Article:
The Five Most Sneakily Depressing Christmas Songs
Snow more tears.
Whether you were one of those insufferable people who started listening to Christmas music the day after Halloween, or one of those equally grating, self-righteous people who complained about them, by now Christmas music is unavoidable. Christmas music, and our relationship to it, is nuanced, complex, and powerful. It’s divisive. It starts out exciting, but by the end of the season it’s maddening. So let’s talk about the most depressing Christmas songs out there.
First, we need to discuss what this list is not, because there are a lot of ways a Christmas song can bring you down. This isn’t a list of bad Christmas songs. “12 Days of Christmas” is by any standard a horrible song, and as such it certainly has the power to make you sad. But the lyrical content, while incredibly stupid, isn’t sad. Children like it—or they like shouting about five golden rings, at least.
Likewise, this list will not include Christmas songs that are intentionally sad. Songs like “Blue Christmas” or, god help us, “Christmas Shoes,” aren’t depressing so much as they are manipulative—especially that damn shoe song. It’s depressing that these songs exist, but that’s about it.
Depressing Christmas songs also can’t be satire. Like, “Grandma Got Run Over by a Reindeer” doesn’t count because it’s supposed to be funny. And as we all know, there are very few things funnier than senior citizens losing their lives in the dead of winter after painfully being trampled by magical livestock. HA.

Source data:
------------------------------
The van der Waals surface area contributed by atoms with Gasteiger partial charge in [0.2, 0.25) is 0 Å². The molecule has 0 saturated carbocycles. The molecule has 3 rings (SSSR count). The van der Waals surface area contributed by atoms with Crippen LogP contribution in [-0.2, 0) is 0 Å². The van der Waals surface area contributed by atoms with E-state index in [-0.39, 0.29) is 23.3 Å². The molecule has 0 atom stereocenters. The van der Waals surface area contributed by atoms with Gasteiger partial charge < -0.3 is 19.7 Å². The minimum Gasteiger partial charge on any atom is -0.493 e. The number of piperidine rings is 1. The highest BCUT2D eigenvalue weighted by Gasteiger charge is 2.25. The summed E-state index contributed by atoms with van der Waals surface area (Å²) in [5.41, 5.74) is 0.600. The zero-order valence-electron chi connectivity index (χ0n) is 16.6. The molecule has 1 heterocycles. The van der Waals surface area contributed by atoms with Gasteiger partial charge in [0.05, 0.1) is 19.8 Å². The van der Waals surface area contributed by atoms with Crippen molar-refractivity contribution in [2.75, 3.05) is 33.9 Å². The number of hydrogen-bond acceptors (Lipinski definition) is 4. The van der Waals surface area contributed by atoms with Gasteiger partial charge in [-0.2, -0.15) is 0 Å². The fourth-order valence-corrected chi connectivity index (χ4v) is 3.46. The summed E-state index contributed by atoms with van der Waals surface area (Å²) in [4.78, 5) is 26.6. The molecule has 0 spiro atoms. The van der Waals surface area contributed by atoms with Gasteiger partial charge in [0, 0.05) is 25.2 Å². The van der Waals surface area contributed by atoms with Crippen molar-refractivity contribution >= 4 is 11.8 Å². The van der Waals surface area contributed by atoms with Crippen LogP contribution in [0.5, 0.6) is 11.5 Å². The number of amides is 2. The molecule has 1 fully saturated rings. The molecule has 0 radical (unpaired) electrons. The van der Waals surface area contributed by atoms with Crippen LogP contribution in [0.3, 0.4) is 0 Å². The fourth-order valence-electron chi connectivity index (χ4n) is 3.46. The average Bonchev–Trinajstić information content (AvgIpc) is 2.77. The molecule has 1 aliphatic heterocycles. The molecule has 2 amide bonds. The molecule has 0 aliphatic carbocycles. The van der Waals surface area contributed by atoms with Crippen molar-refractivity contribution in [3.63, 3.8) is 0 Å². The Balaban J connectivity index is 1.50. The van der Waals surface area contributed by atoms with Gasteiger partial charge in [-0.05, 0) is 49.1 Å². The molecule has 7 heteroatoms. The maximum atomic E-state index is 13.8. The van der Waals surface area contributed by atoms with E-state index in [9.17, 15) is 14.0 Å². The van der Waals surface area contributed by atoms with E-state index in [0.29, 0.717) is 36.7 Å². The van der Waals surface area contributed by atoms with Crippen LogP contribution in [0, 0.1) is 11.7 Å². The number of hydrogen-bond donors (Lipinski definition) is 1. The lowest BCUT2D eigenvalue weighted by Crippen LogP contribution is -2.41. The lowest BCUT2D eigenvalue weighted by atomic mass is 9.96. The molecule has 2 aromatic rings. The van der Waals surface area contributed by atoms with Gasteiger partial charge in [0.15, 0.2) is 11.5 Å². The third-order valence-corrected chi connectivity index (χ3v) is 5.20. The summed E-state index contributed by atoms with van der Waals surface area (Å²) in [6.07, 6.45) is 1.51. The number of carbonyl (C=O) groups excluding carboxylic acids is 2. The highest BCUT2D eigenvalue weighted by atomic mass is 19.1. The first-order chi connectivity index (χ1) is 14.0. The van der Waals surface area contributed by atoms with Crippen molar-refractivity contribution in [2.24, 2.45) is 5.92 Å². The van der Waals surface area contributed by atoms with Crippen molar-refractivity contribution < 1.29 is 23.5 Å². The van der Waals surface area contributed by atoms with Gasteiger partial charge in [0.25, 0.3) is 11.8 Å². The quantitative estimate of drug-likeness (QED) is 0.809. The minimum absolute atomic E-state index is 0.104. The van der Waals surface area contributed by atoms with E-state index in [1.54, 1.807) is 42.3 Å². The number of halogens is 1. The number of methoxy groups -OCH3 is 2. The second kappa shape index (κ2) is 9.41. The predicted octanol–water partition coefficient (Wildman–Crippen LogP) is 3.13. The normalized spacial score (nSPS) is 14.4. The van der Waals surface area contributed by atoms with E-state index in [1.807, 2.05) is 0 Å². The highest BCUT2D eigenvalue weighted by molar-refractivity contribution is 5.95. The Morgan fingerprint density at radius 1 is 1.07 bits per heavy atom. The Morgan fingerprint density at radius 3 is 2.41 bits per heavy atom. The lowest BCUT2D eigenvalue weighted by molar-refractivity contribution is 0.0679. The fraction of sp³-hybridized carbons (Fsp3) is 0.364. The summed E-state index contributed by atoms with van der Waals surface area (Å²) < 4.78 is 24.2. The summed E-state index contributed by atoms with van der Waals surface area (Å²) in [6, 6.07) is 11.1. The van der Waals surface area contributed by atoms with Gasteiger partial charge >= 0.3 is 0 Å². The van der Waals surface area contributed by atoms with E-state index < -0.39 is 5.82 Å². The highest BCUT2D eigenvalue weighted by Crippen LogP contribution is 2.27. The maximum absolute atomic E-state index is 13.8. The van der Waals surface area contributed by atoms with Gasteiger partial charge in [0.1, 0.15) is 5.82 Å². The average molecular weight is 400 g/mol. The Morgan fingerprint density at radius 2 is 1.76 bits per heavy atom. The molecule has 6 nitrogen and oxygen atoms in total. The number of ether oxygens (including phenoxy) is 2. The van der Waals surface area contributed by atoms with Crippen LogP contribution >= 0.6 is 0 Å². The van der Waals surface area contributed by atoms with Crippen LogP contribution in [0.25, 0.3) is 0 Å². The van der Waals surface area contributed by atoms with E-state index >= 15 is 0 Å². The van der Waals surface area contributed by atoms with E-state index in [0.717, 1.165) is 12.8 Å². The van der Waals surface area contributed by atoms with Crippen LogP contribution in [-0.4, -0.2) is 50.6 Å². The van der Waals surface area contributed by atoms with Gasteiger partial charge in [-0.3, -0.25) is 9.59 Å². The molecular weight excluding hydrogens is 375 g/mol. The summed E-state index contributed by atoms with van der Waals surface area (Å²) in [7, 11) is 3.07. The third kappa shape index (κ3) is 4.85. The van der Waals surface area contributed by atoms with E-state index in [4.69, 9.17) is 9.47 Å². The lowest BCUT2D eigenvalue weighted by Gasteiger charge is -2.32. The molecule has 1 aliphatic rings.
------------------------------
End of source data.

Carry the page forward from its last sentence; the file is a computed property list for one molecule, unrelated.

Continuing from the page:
For a song to be considered truly depressing, it has to have a twist—it needs to seem happy, or hopeful, or at least pretty, while containing some element that ultimately taints that joy, like rain on a wedding day, or a free ride when you’ve already paid.
“Frosty the Snowman”
Technically, it’s more of a song celebrating the occult properties of a felt hat than a Christmas carol. But, since it’d be weird to sing it in January, we’re accepting it. Why is it depressing? Because no matter how you dress it up, Frosty the Snowman dies. He’s a nihilist, looking to fuck with authority and endanger children before the world kills him. It’s not a happy song.
“I’ll Be Home for Christmas”
It’s a touching, nostalgic ode to the pleasures of home, family, and tradition—until the last line puts a lie to the entire song. “If only in my dreams”? So, are you going to be home or not? Seeing as it was written for soldiers in World War II, probably not.